All American Ensign (oz1196)

 

All American Ensign (oz1196) by James Noonan from Air Trails 1947 - plan thumbnail

About this Plan

All American Ensign. Scale rubber powered model.

Quote: "NEWEST of postwar lightplanes, the Ensign has many new features, the most striking being the enormous bubble canopy which gives Unparalleled visibility. Construction is all-metal. The wing span is 33 feet and the fuselage is 22 feet long and 44 inches wide. Ailerons are Frise-type, self-balancing. The cockpit features an adjustable side-by-side seat, With optional dual controls. Upholstery is all leather, in blue or red. A full set of instruments is standard equipment. Self starter, generator, 12-volt battery, radio, muffler, and cabin heater are available as extras.

Landing gear is of the fixed tricycle type, equipped with differential hydraulic brakes operated from the rudder control foot pedals. The front wheel will caster 35° in either direction and is fitted with a hydraulic shock strut. Rear shocks are cantilever type.

The Ensign is powered with an 85-hp Continental, with fuel in-jector. A 25-gal, tank is provided; it weighs 1,000 lb empty, 1,550 lb loaded. Cruising speed is 112 mph for 500 miles. Maximum speed is 125 mph. It stalls at 50 mph, lands at 50 mph, climbs at 700 ft per minute to its service ceiling of 14,000 feet. The manufacturer claims it is spin-proof and stall-proof.

The author wishes to express thanks to Mr Gerald Adler of All-American Aircraft, for his co-operation in furnishing accurate scale drawings, photos, and data which made this exact reproduction possible.

Construction: Note that the plans are laid out in 1/4 inch squares to facilitate the plotting of curves, when drawing full-size layouts. The model shown has a span of 39 inches and it may be scaled to any size to suit any type of power. A double size (78 in span) would give slow, realistic free flight if powered by a Bullet or a 23. (We used 8 strands of prewar 14 in brown rubber to obtain slow flight in the 39 in model.)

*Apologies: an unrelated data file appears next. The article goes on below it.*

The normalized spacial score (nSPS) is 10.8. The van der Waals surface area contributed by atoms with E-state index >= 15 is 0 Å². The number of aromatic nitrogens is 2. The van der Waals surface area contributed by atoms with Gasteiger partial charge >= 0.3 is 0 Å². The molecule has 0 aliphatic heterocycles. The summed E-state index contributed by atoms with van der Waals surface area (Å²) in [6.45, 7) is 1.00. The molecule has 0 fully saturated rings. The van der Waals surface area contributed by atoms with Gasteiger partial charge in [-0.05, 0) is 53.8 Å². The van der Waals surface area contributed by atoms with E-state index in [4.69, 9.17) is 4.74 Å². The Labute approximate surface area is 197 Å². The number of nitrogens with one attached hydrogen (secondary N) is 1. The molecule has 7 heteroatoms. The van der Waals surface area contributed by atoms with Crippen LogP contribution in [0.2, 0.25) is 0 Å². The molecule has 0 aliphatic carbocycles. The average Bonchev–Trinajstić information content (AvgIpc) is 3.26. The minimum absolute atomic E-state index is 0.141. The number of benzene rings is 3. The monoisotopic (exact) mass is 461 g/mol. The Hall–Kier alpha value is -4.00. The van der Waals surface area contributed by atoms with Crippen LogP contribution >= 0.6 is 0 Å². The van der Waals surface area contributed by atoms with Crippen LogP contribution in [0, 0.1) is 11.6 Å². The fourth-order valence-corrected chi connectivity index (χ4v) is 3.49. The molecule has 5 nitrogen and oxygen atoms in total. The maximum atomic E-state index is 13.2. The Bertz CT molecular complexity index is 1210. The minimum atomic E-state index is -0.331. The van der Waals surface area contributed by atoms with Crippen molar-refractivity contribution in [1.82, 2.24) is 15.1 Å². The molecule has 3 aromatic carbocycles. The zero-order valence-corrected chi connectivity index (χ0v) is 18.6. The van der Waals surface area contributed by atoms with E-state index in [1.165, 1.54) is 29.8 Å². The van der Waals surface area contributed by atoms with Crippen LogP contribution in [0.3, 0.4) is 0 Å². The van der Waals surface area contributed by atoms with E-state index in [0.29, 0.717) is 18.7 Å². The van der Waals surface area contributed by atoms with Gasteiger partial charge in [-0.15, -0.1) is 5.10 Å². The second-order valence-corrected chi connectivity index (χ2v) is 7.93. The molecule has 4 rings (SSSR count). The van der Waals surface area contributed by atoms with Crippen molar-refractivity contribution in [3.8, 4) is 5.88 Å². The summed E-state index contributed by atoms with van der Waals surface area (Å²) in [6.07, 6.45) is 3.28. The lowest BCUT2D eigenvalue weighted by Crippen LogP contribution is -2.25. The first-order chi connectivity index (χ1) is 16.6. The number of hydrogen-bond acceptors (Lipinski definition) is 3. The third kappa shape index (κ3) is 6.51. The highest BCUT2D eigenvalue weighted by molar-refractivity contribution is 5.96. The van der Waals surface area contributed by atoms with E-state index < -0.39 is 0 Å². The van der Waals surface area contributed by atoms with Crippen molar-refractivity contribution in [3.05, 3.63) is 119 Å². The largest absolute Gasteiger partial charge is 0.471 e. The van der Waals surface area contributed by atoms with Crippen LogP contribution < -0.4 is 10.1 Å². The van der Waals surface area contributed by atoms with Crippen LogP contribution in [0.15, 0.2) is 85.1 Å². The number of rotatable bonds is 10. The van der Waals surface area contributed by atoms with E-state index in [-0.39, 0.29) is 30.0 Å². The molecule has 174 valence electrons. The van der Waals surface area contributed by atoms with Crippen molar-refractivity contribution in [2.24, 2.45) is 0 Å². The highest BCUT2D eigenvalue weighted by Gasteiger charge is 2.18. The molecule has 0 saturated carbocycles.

Build two basic fuselage sides, one on top of the other, and assemble them as shown on the top view. Add bulkheads, and 1/16 sq hard stringers. Cut and cement the wing tongues and after adding the lower portions of bulkheads 4 and 5. cement a 1/8 thick rib 'A' to each wing butt. Soft balsa blocks are fitted to form the fillets as shown on the drawings and photos.

Carve the noseblock (2 pieces) roughly to shape and cement in place on the fuselage; to it fits the grille block, cut from 1/4 in hard sheet, using template No.1. Carve and sand to exact contour. Note that only a hole for the rubber motor is provided, to keep plenty of weight forward. A model using this set-up gives almost perfect balance when finished. The fuselage is covered with GM Silkspan; work carefully to get a smooth contour at the wing fillet.

Make the canopy over a balsa form. Celluloid may be dipped in cellomold; Plexiglass may be formed in boiling water, or, as we did, .010 celluloid can be slit to overlap and held tightly in place with sheet rubber, then cooked in boiling water, cooled, trimmed, and cemented in place.

Stabilizer and rudder are of conven-tional construction. Sand, cover, and cement in place on the fuselage before doping. Mounting of nose, wheel, pro-peller, and motor needs no special instruction except that they must be carefully constructed and mounted...

Update 16/04/2019: Added article, thanks to RFJ.

Supplementary file notes

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All American Ensign (oz1196) by James Noonan from Air Trails 1947 - model pic

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Scaling

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